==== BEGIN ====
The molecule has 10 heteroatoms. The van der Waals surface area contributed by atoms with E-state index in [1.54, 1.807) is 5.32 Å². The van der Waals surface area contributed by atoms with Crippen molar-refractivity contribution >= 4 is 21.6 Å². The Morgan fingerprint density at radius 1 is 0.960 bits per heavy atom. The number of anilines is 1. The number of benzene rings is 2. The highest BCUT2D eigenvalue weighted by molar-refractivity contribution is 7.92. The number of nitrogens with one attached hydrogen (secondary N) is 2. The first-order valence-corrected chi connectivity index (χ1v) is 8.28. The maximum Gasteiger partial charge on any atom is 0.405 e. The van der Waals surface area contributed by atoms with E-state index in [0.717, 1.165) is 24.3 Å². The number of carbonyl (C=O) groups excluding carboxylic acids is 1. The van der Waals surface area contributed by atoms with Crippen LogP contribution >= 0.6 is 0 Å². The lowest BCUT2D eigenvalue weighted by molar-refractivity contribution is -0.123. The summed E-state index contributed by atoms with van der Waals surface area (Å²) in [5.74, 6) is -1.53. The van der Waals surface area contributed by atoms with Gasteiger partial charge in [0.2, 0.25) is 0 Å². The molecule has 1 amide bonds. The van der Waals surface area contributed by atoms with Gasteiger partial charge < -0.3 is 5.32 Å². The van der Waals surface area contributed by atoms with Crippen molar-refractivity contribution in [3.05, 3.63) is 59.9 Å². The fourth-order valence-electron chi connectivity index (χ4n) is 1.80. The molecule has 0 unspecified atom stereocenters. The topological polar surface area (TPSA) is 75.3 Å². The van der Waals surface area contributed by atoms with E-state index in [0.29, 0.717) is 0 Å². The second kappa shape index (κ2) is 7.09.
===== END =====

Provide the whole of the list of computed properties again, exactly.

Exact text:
The molecule has 10 heteroatoms. The van der Waals surface area contributed by atoms with E-state index in [1.54, 1.807) is 5.32 Å². The van der Waals surface area contributed by atoms with Crippen molar-refractivity contribution >= 4 is 21.6 Å². The Morgan fingerprint density at radius 1 is 0.960 bits per heavy atom. The number of anilines is 1. The number of benzene rings is 2. The highest BCUT2D eigenvalue weighted by molar-refractivity contribution is 7.92. The number of nitrogens with one attached hydrogen (secondary N) is 2. The first-order valence-corrected chi connectivity index (χ1v) is 8.28. The maximum Gasteiger partial charge on any atom is 0.405 e. The van der Waals surface area contributed by atoms with E-state index in [0.717, 1.165) is 24.3 Å². The number of carbonyl (C=O) groups excluding carboxylic acids is 1. The van der Waals surface area contributed by atoms with Crippen LogP contribution >= 0.6 is 0 Å². The lowest BCUT2D eigenvalue weighted by molar-refractivity contribution is -0.123. The summed E-state index contributed by atoms with van der Waals surface area (Å²) in [5.74, 6) is -1.53. The van der Waals surface area contributed by atoms with Gasteiger partial charge in [0.2, 0.25) is 0 Å². The molecule has 1 amide bonds. The van der Waals surface area contributed by atoms with Gasteiger partial charge < -0.3 is 5.32 Å². The van der Waals surface area contributed by atoms with Crippen molar-refractivity contribution in [3.05, 3.63) is 59.9 Å². The fourth-order valence-electron chi connectivity index (χ4n) is 1.80. The molecule has 0 unspecified atom stereocenters. The topological polar surface area (TPSA) is 75.3 Å². The van der Waals surface area contributed by atoms with E-state index in [0.29, 0.717) is 0 Å². The second kappa shape index (κ2) is 7.09.